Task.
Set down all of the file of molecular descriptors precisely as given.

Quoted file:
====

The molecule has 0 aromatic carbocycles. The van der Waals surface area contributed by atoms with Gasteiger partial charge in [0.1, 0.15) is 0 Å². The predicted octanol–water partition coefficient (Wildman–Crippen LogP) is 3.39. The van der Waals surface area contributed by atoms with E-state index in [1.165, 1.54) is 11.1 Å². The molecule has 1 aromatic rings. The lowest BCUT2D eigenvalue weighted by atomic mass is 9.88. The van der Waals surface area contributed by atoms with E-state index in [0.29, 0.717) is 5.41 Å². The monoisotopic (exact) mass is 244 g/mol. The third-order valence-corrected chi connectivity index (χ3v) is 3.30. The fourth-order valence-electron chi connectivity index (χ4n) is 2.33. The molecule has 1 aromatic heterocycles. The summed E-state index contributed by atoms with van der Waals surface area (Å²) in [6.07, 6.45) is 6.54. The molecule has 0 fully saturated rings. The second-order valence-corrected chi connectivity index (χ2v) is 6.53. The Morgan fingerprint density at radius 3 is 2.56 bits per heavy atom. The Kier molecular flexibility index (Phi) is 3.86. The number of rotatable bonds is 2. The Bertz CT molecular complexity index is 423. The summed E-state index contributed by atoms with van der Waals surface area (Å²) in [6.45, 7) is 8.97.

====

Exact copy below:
The molecule has 0 aromatic carbocycles. The van der Waals surface area contributed by atoms with Gasteiger partial charge in [0.1, 0.15) is 0 Å². The predicted octanol–water partition coefficient (Wildman–Crippen LogP) is 3.39. The van der Waals surface area contributed by atoms with E-state index in [1.165, 1.54) is 11.1 Å². The molecule has 1 aromatic rings. The lowest BCUT2D eigenvalue weighted by atomic mass is 9.88. The van der Waals surface area contributed by atoms with E-state index in [0.29, 0.717) is 5.41 Å². The monoisotopic (exact) mass is 244 g/mol. The third-order valence-corrected chi connectivity index (χ3v) is 3.30. The fourth-order valence-electron chi connectivity index (χ4n) is 2.33. The molecule has 1 aromatic heterocycles. The summed E-state index contributed by atoms with van der Waals surface area (Å²) in [6.07, 6.45) is 6.54. The molecule has 0 fully saturated rings. The second-order valence-corrected chi connectivity index (χ2v) is 6.53. The Morgan fingerprint density at radius 3 is 2.56 bits per heavy atom. The Kier molecular flexibility index (Phi) is 3.86. The number of rotatable bonds is 2. The Bertz CT molecular complexity index is 423. The summed E-state index contributed by atoms with van der Waals surface area (Å²) in [6.45, 7) is 8.97.